Early this morning, a heavily armed gunman wearing bulletproof body armor and a gas mask went on a shooting spree at the Dark Knight Rises premiere in Aurora, Colorado, killing 12 and injuring a total of about 50 people. I don't write in this blog as often as I'd like to, so I'm ordinarily not too quick to talk about the latest big news story, even if it's a big tragic event that happened somewhere in the U.S. But whether it's rational or not, this one really struck a chord with me. Why? Because I attended the midnight premiere of Dark Knight Rises here in Carbondale, Illinois.
I've spent the past couple of hours reading up on the story, watching the news reports, listening to the interviews, reading personal responses, and so on. It's such a bizarre and horrific scenario, and it seems to be touching a lot of people beyond those directly affected. As a highly empathic person, it isn't good for me to spend too long experiencing other people's grief in response to the tragedy. That would inevitably lead to a downward spiral of anxiety and depression. But I wanted to spend at least some time exploring it — both because it's such a terrible act of senseless violence and because I feel a sense of personal connection, however irrational or selfish that may be.
I went to the premiere here in town. If the shooter had lived in Carbondale, Illinois, instead of Colorado, this could have happened to me. I could've been shot, and you could've been reading a message from one of my friends about how I was wounded or killed at the Dark Knight Rises premiere.
First of all, I feel such a terrible sense of sorrow for the losses of everyone who was in that theatre and everyone else affected by this incident. I've never lost anyone to murder, but I've lost important people in my life before, so I know how difficult the grieving process can be when tragedy strikes. These people were brothers, sisters, mothers, fathers, children, friends, neighbors, lovers, and simply human beings. Those relationship ties have been suddenly severed. Anything those people would have brought into the lives of those around them and the world at large has suddenly been lost. My heart goes out to them, and I wish there were something I could do for them.
Second, I can't help but think about what it would have been like if it had happened here. I feel this strange twinge of survivor guilt, like there's no good reason why I managed to make it home safely while the people at another premiere event who did nothing differently than me ended up getting shot. I talked one of my friends into going to the midnight showing, so even though it's completely irrational, I feel like it would've been my fault if anything had happened to my friend. It makes me wonder if there is some poor soul in Colorado right now who is regretting talking their friend or loved one into going. I also really feel a need to stop and reflect on my life and consider what would have been lost if I had bled out on the floor of the local movie theatre last night. How am I spending my time and energy? What am I doing to create a better life for myself and those around me in the all-too-short time I have in this world?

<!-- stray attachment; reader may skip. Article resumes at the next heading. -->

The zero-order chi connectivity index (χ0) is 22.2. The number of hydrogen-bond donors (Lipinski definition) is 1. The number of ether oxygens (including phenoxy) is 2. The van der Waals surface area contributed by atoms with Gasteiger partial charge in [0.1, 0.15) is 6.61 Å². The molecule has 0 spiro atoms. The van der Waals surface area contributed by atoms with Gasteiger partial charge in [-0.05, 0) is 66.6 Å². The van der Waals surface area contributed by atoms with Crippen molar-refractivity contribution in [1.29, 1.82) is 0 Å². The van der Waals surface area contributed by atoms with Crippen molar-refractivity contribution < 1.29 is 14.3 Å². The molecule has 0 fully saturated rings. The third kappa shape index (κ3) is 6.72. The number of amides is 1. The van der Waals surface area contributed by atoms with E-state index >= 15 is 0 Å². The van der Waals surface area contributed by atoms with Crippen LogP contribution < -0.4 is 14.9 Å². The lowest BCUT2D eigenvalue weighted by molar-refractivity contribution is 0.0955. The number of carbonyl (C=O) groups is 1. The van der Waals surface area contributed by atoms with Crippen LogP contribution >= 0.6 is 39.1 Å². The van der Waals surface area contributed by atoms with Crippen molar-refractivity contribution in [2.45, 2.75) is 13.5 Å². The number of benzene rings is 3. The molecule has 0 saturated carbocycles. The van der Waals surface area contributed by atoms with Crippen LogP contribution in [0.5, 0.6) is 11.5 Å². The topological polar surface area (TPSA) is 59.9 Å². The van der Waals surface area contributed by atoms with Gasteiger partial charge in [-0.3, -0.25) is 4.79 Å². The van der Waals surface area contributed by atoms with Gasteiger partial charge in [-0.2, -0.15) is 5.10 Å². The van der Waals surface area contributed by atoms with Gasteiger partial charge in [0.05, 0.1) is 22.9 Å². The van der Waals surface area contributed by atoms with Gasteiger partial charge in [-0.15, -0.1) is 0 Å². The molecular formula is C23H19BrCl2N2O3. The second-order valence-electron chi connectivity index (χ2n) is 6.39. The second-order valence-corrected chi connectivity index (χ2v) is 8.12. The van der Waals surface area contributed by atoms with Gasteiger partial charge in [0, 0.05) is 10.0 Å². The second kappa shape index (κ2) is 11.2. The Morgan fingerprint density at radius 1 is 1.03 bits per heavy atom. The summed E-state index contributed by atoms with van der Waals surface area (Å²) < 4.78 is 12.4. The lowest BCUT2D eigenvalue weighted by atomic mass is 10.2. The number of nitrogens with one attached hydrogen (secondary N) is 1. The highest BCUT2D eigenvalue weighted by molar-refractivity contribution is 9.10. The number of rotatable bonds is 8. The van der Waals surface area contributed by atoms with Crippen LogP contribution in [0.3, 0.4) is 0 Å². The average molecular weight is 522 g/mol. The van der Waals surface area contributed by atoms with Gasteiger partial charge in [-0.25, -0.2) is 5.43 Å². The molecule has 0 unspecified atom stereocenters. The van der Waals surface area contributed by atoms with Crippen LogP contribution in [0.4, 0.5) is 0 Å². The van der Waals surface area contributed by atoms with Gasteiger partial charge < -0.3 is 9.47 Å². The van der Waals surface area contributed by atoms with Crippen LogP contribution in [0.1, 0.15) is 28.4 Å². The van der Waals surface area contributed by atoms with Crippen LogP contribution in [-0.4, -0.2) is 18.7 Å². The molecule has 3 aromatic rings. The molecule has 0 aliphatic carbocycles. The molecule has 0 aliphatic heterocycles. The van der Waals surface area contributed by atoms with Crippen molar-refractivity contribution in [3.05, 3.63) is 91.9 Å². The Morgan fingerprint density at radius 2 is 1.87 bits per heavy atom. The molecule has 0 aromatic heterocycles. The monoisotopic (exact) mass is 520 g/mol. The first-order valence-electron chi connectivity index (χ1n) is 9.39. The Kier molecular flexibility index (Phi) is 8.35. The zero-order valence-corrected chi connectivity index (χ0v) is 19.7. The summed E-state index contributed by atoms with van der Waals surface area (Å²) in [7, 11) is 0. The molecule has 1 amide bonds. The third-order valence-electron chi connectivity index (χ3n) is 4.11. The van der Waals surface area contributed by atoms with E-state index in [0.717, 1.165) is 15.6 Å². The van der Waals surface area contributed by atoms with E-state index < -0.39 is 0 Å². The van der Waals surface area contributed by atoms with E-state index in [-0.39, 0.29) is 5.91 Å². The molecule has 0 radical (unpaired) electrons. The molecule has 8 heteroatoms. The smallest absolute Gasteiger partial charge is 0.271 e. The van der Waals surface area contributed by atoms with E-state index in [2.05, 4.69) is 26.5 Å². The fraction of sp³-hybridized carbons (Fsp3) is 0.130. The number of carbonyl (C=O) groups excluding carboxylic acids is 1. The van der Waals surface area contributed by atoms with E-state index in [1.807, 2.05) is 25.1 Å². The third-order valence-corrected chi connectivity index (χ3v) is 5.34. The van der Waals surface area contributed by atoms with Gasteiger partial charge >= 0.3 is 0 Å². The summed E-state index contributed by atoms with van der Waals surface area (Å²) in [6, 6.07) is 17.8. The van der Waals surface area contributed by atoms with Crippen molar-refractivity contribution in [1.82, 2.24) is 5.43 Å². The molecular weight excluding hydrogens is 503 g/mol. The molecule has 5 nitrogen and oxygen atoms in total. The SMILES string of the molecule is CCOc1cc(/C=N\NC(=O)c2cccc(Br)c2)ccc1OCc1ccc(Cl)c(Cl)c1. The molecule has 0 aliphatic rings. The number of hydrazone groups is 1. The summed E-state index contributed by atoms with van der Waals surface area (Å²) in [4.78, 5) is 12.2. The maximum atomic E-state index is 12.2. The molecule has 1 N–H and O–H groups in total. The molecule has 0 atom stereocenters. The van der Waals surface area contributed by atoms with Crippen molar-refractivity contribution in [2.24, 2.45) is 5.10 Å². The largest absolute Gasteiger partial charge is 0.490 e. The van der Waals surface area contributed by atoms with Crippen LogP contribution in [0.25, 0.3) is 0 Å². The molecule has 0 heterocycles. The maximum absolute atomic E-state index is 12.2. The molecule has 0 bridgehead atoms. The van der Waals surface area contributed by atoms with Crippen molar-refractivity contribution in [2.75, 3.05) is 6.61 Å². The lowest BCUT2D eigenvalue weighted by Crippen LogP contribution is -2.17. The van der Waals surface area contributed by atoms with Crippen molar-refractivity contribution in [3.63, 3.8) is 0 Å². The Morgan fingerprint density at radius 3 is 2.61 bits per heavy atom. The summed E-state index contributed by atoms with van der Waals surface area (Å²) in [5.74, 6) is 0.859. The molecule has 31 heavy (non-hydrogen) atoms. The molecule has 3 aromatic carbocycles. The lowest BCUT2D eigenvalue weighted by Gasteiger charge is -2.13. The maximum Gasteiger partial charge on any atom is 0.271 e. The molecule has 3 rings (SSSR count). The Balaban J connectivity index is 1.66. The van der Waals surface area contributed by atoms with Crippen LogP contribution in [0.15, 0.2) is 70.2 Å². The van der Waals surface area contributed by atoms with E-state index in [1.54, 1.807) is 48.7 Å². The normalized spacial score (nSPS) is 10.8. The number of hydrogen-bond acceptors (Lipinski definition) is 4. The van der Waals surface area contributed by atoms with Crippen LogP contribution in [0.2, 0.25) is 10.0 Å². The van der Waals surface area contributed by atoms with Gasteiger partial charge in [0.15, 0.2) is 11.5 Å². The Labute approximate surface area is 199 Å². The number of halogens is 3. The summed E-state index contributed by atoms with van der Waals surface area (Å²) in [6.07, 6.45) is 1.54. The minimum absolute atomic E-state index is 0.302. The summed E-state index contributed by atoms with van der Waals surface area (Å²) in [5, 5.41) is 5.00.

Third, I can't help but wonder what the shooter's motivation was. My friend and fellow author Josh Guess commented in his blog entry about the Dark Knight Rises shooting that he doesn't care what made the guy do it. Maybe that's the right attitude to have; maybe it's best to focus on caring for the survivors and not give undo attention to whatever pet ideologies the killer (or the many pundits analyzing the situation) was trying to advance. There's no justification for what he did, so why bother? But a part of me really wants to understand it. Maybe understanding it will help prevent future incidents; maybe it won't. Regardless, I want to know what was going on in his head — and in his life — that led to this unfortunate outcome.
Of course, tragedies happen every day. The world is full of about 7 billion people. Over a hundred thousand people die every day, some in very tragic circumstances. As we speak, people are starving to death, both in the U.S. and elsewhere, while food gathers dusts on our store shelves and rots in the dumpster out back. As we speak, people are dying in wars, including the U.S. occupation of Afghanistan. So maybe it seems ridiculous to some people to notice or care when some guy in some other state randomly shoots a bunch of people in a movie theatre.
But we need to stay human. We need to be living, breathing human beings who are capable of empathizing with our fellow human beings. We need to stop letting the onslaught of bad news wear us down into a callous apathy. Human beings are social creatures, full of great potential for empathy and love and mutual care. Even if we don't always know what to do about it, we need to remember how to feel empathy for people who die in random shooting sprees, and people who die of needless starvation, and people who die in senseless wars, and the survivors who keep on living with the pain and could benefit from the support of their fellow humans.
So my heart goes out to the people of Aurora, Colorado who were victims, survivors, and family members of the victims and survivors. My heart goes out to all of the emergency personnel who had to deal with — and are still dealing with — this crazy situation while also dealing with their own fear and anger and grief and confusion. And my heart also goes out to anyone else who was touched by this tragedy. It's okay to feel sorrow for the suffering of your fellow humans, even if you don't know them directly. Hopefully in due time, the outpouring of concern and support will help some of the survivors through the difficult process of healing. And for now, that's about all we can do.